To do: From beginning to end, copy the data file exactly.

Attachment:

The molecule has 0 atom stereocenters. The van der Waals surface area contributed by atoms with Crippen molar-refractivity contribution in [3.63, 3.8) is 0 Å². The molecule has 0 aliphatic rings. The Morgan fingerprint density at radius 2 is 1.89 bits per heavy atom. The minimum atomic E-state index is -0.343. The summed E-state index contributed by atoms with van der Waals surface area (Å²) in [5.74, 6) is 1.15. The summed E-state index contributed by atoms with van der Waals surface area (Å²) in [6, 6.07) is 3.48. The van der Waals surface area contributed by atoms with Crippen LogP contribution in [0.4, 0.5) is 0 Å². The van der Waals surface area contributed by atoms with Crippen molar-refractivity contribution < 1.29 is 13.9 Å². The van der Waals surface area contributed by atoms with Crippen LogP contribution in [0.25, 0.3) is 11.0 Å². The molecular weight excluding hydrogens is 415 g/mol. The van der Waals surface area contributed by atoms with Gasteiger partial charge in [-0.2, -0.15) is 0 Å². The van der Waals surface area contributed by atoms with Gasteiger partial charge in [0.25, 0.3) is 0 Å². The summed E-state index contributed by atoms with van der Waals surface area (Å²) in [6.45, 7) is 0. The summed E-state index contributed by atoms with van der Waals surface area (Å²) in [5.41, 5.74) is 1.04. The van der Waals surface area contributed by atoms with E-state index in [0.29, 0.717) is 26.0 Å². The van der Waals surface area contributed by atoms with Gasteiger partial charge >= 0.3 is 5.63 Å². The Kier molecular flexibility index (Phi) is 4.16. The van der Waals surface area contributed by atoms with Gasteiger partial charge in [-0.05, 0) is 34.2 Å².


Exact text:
The molecule has 0 atom stereocenters. The van der Waals surface area contributed by atoms with Crippen molar-refractivity contribution in [3.63, 3.8) is 0 Å². The molecule has 0 aliphatic rings. The Morgan fingerprint density at radius 2 is 1.89 bits per heavy atom. The minimum atomic E-state index is -0.343. The summed E-state index contributed by atoms with van der Waals surface area (Å²) in [5.74, 6) is 1.15. The summed E-state index contributed by atoms with van der Waals surface area (Å²) in [6, 6.07) is 3.48. The van der Waals surface area contributed by atoms with Crippen LogP contribution in [0.4, 0.5) is 0 Å². The van der Waals surface area contributed by atoms with Crippen molar-refractivity contribution < 1.29 is 13.9 Å². The van der Waals surface area contributed by atoms with Crippen LogP contribution in [0.25, 0.3) is 11.0 Å². The molecular weight excluding hydrogens is 415 g/mol. The van der Waals surface area contributed by atoms with Gasteiger partial charge in [-0.2, -0.15) is 0 Å². The van der Waals surface area contributed by atoms with Gasteiger partial charge in [0.25, 0.3) is 0 Å². The summed E-state index contributed by atoms with van der Waals surface area (Å²) in [6.45, 7) is 0. The summed E-state index contributed by atoms with van der Waals surface area (Å²) in [5.41, 5.74) is 1.04. The van der Waals surface area contributed by atoms with E-state index in [0.29, 0.717) is 26.0 Å². The van der Waals surface area contributed by atoms with Gasteiger partial charge >= 0.3 is 5.63 Å². The Kier molecular flexibility index (Phi) is 4.16. The van der Waals surface area contributed by atoms with Gasteiger partial charge in [-0.05, 0) is 34.2 Å².